But other students found that having the president as your professor took some getting used to.
“It’s a little bit more of a pressurized situation,” remembers David H. Stearns ’07, who is also a Crimson editor, “because you are being taught by a really famous person.”
“He has a habit of circling his index finger and thumb around his mouth while he’s listening to you,” one student recalls. “And sometimes he’ll glance away, stare at an empty spot in the room—and it’s just his pose. But it’s fairly disconcerting to a freshman trying desperately to impress him and make a fairly intelligent point to the president of the school and the world’s expert on this topic.”
Though Summers’ quirks remained, conversation became less stilted by the seminar’s second meeting, some students say, pointing to Summers’ open mind.
But Merve G. Emre ’07 says it all boiled down to a box of cookies which “totally broke the ice.”
The cookies—which were Emre’s suggestion—became a staple of the seminar’s Monday-night meetings.
“I thought it was great that he didn’t think he was too cool to eat cookies with us. Everything was down to our level,” Koh says. “He explained things clearly, he let us talk a lot, he ate cookies with us, and then he’d go, ‘Well, when I was chief of the World Bank.’”
Despite his reputation as a fierce debater, students say Summers gave them plenty of chances to air their opinions.
“A lot of people will ask if he’s combative, argumentative,” Stearns says. “Sure, he would come at you and make you defend your point with facts and theories, but if you did, he respected it.”
But sometimes the two-hour seminars wore on students.
“He’s not the most animated speaker,” one student recalls. “You could definitely zone out a bit, especially when we’d do the math, and after two hours sitting in the same chair. But there’s no question in my mind that he is the smartest person I have ever met in my life.”
The Last Supper
Even after a whole semester of writing response papers and going head to head with Summers, students say he still catches them off guard with his occasional name dropping.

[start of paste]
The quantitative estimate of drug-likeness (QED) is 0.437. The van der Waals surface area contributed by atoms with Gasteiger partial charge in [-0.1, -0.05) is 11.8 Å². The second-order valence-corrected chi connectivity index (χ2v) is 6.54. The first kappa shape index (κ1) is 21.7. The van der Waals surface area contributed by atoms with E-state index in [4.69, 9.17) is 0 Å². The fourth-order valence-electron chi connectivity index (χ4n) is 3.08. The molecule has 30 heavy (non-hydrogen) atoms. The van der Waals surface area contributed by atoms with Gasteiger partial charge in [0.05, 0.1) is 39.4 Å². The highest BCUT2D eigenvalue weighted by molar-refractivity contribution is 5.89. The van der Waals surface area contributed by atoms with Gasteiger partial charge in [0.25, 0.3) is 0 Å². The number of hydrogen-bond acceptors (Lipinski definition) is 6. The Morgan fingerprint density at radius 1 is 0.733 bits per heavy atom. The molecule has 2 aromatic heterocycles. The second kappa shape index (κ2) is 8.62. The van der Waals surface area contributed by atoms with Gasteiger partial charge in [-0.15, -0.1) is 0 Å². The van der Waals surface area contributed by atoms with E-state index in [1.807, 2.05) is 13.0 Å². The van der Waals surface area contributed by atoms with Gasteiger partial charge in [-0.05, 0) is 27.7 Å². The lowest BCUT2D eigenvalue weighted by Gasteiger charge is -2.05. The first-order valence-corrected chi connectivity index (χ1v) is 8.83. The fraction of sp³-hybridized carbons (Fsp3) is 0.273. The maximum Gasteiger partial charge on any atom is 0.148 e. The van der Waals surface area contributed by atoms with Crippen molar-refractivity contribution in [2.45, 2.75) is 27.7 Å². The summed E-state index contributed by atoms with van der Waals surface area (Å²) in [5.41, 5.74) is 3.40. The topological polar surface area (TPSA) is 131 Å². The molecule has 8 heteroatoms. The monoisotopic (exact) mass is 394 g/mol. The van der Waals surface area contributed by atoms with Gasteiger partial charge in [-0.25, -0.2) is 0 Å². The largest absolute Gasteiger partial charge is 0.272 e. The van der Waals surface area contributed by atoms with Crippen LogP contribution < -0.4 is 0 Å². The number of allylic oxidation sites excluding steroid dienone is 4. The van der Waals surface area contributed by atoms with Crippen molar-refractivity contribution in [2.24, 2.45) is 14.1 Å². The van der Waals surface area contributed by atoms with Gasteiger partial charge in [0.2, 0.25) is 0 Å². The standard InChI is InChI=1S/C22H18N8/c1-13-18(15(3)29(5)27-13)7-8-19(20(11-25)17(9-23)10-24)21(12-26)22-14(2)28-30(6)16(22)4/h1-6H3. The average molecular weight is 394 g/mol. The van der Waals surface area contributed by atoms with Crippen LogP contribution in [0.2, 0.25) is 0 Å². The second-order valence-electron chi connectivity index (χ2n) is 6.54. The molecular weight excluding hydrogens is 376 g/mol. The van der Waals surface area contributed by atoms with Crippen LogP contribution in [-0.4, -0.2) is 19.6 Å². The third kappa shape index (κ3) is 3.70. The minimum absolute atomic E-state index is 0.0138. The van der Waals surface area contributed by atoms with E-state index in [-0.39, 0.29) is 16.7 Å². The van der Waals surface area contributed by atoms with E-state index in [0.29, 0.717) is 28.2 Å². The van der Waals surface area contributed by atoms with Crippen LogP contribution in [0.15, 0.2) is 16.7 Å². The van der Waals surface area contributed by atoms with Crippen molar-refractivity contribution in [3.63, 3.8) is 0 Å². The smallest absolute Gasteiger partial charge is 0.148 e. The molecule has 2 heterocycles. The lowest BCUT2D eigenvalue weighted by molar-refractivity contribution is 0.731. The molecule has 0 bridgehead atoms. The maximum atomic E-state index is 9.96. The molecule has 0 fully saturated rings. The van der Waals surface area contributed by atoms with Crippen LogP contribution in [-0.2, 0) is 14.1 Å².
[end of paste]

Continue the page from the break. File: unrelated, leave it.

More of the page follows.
As Quigley prepares to turn in her paper today, she admits that she is “a little nervous.”
The pressure was on when the Saskatchewan native—who is writing a paper about her provincial government—met with Summers to discuss her topic.
“When I went in for my meeting, we started talking about our new prime minister, Paul Martin, who is good friends with President Summers,” Quigley recalls. “And he goes, ‘Well, if your paper is good enough, I might send it to Paul.’”
Summers has told the class that he will spend all of Martin Luther King Jr. Day weekend at his Elmwood home reading the final papers.
And the pressure is on for the other students in the class as well, many of whom are hoping to get a recommendation from Harvard’s president.
After the final seminar, held over pizza at Elmwood last Monday night, students lingered to discuss their papers—and the possibility of changing Harvard’s exam schedule so that exams would take place before winter break.
Summers was noncommittal, but students rode the shuttle bus back to the Yard with the hope that exams might someday fall in December, and future students in Summers’ seminars might be sending in their papers a few weeks earlier.
“He told us that we’d have to have a strong campus consensus for it to happen, but that it could happen as early as our senior year,” Bi says.
—Staff writer Lauren A.E. Schuker can be reached at email@example.com.